Counting Observations

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    Is there a way to easily count the number of points in a region of a graph? For example if I want to find the Quadrant count ratio would there be an easy way to count all the points above the mean of each each variable in the graph? Similarly if I added a function f(x)=x is there a way to easily count the point above and below the line to compare?

    Bill Finzer

    Hi Travis,

    I’m afraid all I can come up with is rather crude. It’s shown in the attached screenshot.

    There are two scatterplots, one of which has the two plotted entities that define the quadrants.

    The second scatterplot is of the same attributes. It is showing the count of the selected points. This option is in the eyeball menu—Show Measures for Selection.

    Probably not what you want. Maybe someone else has a more elegant solution?


    Dan Damelin

    This doc shows some options. One can calculate a count or calculate a quadrant and then color by quadrant. If you turn on “show measures for selection” in the graph, then clicking on one of the quadrants in the legend will select just those and show a count in the upper right.

    Dan Damelin

    Bill if movable values could be captured in the formulas, then one could manipulate the line and see reflections in the formulas automatically updated. Not sure how often a feature like that would be used though.


    That is helpful to know.

    A super useful feature would be if the count measure could count the observations on either side of a function or value. In research on finding a line of best fit one strategy kids often use is getting the same number of observations above and below a line. Also the quadrant count ratio is a development measure building towards R that is suggested in the NCTM essential understandings books and GAISE II framework so I could see it being helpful there to. In small datasets we can often eyeball it but in moving toward more of a data science big data set focus it becomes challenging so a technological tool would be helpful.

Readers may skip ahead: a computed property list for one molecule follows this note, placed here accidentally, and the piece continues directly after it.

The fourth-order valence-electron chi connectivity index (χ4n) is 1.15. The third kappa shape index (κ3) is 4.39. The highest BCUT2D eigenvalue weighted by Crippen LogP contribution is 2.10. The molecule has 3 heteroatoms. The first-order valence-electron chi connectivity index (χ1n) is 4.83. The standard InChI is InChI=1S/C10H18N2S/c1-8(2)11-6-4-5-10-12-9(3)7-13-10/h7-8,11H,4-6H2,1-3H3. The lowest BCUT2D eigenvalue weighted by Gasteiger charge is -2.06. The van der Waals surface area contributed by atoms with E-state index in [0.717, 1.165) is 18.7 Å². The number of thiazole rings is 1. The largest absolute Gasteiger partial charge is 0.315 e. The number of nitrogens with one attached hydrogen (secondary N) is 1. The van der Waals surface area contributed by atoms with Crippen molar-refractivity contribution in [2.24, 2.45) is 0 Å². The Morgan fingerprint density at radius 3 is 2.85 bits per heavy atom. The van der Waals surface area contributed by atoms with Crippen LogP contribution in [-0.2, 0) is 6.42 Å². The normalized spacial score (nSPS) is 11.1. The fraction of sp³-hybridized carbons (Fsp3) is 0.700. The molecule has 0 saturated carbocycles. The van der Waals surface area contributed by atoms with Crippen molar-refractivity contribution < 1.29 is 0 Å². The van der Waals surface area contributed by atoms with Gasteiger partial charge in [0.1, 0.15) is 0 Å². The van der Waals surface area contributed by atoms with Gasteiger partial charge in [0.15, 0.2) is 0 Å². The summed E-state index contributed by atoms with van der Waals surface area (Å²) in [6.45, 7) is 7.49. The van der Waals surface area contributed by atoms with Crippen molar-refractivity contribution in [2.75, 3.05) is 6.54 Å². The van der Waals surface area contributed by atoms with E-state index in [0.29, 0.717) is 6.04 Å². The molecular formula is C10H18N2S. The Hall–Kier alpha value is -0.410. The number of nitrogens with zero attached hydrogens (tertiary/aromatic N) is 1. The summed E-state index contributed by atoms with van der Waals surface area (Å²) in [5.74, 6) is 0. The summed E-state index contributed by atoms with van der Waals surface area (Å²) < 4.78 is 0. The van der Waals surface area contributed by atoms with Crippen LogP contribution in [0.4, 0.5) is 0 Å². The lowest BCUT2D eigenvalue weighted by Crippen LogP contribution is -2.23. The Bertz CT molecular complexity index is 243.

Thank you all for all you do!


    Picking this thread back up as I found myself trying to find a way to do the QCR as well this morning. I will try Dan’s solution but I do wonder if this measure would help us in the Data Fluency.

    Dan Damelin

    For univariate distributions you can add a moveable value and see counts (and/or percentages) of data points on either side of the value. See screencast.

    Andee Rubin
    3 pts

    Just want to chime in here in support of an easy way to calculate QCR.  I discovered this measure recently and find it a very useful stepping-stone to understanding correlation coefficient.



    Data that has the same value as the mean in the Quadrant Count Ratio which region should be included? So, the axis passes through the middle of the data.


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